UNH Official Reports Suspected Meningitis Case: Precautions and Actions Being Taken to Prevent Infection from Spreading
Editors and writers: The UNH spokesperson for this story is Kevin Charles. He can be reached at his office, 603-862-1098, or at home, 603-749-5477.
February 18, 2002
DURHAM, N.H. -- A University of New Hampshire official has confirmed that a UNH student has become ill with a serious bloodstream infection suspected to be meningococcal.
Kevin Charles, UNH assistant vice president for student affairs and director of Health Services, says the student apparently became ill last week and sought care with a health care provider in his hometown. He is currently hospitalized in Massachusetts.
Because the bacteria are spread through the exchange of respiratory and throat secretions ‚ e.g. coughing, sneezing, kissing ‚ or by direct contact with an infected person, such as sharing a water bottle or a cigarette, individuals who have had close contact with the infected student are being assessed and some are being treated with antibiotics to prevent the spread of the infection.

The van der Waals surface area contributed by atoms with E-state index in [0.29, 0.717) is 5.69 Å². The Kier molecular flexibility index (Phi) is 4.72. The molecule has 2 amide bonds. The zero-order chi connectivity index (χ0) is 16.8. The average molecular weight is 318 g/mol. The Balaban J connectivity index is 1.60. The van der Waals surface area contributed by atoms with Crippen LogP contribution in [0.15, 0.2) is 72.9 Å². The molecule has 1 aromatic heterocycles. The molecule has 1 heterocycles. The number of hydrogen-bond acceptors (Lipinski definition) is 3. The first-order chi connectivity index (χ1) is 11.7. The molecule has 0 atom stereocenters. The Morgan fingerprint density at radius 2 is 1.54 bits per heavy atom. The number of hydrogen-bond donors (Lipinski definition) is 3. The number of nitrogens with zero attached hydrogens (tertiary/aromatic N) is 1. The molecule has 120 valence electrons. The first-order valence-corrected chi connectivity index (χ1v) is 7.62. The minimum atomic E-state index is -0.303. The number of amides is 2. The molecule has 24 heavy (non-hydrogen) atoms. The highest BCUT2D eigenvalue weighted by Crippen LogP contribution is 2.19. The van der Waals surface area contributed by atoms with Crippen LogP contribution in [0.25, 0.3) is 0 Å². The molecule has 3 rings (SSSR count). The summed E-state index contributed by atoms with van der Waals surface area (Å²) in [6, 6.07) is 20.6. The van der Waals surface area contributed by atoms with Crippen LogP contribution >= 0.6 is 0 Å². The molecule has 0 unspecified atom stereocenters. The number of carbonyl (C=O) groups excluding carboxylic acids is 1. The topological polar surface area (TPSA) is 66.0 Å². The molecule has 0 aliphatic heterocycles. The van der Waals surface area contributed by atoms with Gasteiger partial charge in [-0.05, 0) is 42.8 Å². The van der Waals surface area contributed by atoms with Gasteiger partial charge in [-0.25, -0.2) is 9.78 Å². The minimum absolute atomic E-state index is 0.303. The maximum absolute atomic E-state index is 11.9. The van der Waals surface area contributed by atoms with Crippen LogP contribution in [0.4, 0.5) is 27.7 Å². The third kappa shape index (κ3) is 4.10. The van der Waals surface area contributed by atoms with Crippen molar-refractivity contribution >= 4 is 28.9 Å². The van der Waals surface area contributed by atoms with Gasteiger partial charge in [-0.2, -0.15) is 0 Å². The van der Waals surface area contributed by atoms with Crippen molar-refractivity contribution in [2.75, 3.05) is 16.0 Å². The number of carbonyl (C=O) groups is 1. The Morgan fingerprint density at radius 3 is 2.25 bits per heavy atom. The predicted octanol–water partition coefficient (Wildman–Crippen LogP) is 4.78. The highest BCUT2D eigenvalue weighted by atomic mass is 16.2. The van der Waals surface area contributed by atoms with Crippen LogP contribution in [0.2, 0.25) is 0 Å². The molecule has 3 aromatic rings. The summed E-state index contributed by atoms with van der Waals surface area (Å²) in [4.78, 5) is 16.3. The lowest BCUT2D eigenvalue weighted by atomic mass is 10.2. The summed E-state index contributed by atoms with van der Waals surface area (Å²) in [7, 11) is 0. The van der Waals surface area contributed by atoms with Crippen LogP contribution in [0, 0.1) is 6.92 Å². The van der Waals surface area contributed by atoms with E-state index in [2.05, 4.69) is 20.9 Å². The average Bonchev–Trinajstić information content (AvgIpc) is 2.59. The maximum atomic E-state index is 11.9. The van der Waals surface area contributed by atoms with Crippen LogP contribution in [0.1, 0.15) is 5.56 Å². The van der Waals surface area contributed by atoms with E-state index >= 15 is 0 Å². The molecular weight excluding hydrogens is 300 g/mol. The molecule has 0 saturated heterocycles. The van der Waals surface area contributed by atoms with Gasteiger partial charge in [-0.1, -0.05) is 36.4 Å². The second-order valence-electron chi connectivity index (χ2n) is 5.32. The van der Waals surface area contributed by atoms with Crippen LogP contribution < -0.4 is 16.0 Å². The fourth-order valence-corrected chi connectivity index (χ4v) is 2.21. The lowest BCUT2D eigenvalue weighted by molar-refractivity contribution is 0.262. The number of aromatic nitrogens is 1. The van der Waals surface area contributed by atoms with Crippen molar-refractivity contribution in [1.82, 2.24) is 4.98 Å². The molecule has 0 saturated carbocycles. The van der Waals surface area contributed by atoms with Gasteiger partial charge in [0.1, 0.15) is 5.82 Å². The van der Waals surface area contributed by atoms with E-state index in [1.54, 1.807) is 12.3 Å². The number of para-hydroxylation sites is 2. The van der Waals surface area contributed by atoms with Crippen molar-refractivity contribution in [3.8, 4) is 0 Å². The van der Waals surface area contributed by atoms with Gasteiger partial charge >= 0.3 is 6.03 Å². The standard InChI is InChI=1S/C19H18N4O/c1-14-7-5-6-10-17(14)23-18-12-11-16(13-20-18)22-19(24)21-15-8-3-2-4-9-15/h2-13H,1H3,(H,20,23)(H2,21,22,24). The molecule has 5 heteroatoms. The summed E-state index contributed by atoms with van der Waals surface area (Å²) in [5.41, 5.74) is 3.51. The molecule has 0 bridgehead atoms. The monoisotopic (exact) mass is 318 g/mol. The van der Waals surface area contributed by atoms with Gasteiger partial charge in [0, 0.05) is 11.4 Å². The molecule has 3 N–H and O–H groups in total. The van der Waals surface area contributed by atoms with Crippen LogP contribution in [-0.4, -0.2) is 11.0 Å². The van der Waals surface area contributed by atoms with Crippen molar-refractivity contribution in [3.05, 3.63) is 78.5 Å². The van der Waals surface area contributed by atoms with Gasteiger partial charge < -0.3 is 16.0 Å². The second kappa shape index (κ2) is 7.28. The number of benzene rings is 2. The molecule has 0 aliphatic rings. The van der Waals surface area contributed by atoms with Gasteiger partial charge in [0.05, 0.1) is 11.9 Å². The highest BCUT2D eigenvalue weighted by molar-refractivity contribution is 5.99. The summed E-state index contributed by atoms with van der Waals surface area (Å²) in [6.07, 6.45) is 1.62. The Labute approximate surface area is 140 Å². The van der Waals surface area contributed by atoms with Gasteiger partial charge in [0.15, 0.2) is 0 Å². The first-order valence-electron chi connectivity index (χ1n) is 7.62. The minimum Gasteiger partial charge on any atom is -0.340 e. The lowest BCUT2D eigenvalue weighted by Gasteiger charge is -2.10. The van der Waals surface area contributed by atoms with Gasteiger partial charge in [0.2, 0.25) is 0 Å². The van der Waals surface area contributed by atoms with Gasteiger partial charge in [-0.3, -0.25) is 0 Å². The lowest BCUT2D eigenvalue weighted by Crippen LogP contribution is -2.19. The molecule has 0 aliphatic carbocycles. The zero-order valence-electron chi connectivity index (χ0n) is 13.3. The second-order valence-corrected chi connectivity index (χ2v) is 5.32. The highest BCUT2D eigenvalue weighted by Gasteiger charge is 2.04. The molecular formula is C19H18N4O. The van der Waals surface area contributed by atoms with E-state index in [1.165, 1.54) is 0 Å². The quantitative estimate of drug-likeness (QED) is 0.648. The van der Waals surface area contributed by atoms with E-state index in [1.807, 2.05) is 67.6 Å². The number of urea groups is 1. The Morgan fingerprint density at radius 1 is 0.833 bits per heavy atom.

"The bacteria that cause meningococcal disease are not spread by casual contact or by breathing the air where a person with the disease has been," explains Charles, "this is not as contagious as things like the common cold or flu."
According to Charles, the university has been working closely with the New Hampshire Division of Public Health Services, Bureau of Disease Control to identify other people who may have had contact with the student.
There is more information on the disease, how it is spread, treatment, and the vaccine posted on the Health Services website, at www.unh.edu/health-services/meningitis.htm. You may also call 862-1530 for more information.